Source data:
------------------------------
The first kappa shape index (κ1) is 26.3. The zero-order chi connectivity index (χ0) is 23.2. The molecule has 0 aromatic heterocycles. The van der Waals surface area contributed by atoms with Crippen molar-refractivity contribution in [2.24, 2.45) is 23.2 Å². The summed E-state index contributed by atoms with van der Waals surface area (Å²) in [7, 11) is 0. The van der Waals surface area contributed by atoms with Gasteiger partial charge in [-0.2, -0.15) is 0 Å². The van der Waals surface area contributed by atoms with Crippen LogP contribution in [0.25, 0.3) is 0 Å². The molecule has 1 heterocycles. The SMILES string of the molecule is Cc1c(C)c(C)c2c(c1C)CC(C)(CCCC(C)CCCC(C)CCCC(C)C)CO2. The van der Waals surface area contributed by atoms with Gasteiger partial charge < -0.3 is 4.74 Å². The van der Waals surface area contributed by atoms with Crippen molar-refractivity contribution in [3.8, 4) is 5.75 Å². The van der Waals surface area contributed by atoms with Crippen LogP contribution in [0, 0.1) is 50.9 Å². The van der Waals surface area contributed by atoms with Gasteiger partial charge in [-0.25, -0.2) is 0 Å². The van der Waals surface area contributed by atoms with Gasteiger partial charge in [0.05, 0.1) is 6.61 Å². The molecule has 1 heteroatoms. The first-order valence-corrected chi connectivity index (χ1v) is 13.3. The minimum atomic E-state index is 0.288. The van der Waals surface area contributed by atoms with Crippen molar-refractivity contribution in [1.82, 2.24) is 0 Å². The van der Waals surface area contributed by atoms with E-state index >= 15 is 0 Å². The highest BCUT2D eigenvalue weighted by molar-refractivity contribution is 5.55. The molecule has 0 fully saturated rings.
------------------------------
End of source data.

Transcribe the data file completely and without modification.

The first kappa shape index (κ1) is 26.3. The zero-order chi connectivity index (χ0) is 23.2. The molecule has 0 aromatic heterocycles. The van der Waals surface area contributed by atoms with Crippen molar-refractivity contribution in [2.24, 2.45) is 23.2 Å². The summed E-state index contributed by atoms with van der Waals surface area (Å²) in [7, 11) is 0. The van der Waals surface area contributed by atoms with Gasteiger partial charge in [-0.2, -0.15) is 0 Å². The van der Waals surface area contributed by atoms with Crippen LogP contribution in [0.25, 0.3) is 0 Å². The molecule has 1 heterocycles. The SMILES string of the molecule is Cc1c(C)c(C)c2c(c1C)CC(C)(CCCC(C)CCCC(C)CCCC(C)C)CO2. The van der Waals surface area contributed by atoms with Gasteiger partial charge < -0.3 is 4.74 Å². The van der Waals surface area contributed by atoms with Crippen molar-refractivity contribution in [3.8, 4) is 5.75 Å². The van der Waals surface area contributed by atoms with Crippen LogP contribution in [0, 0.1) is 50.9 Å². The van der Waals surface area contributed by atoms with Gasteiger partial charge in [-0.25, -0.2) is 0 Å². The van der Waals surface area contributed by atoms with Gasteiger partial charge in [0.05, 0.1) is 6.61 Å². The molecule has 1 heteroatoms. The first-order valence-corrected chi connectivity index (χ1v) is 13.3. The minimum atomic E-state index is 0.288. The van der Waals surface area contributed by atoms with Crippen molar-refractivity contribution in [1.82, 2.24) is 0 Å². The van der Waals surface area contributed by atoms with E-state index >= 15 is 0 Å². The highest BCUT2D eigenvalue weighted by molar-refractivity contribution is 5.55. The molecule has 0 fully saturated rings.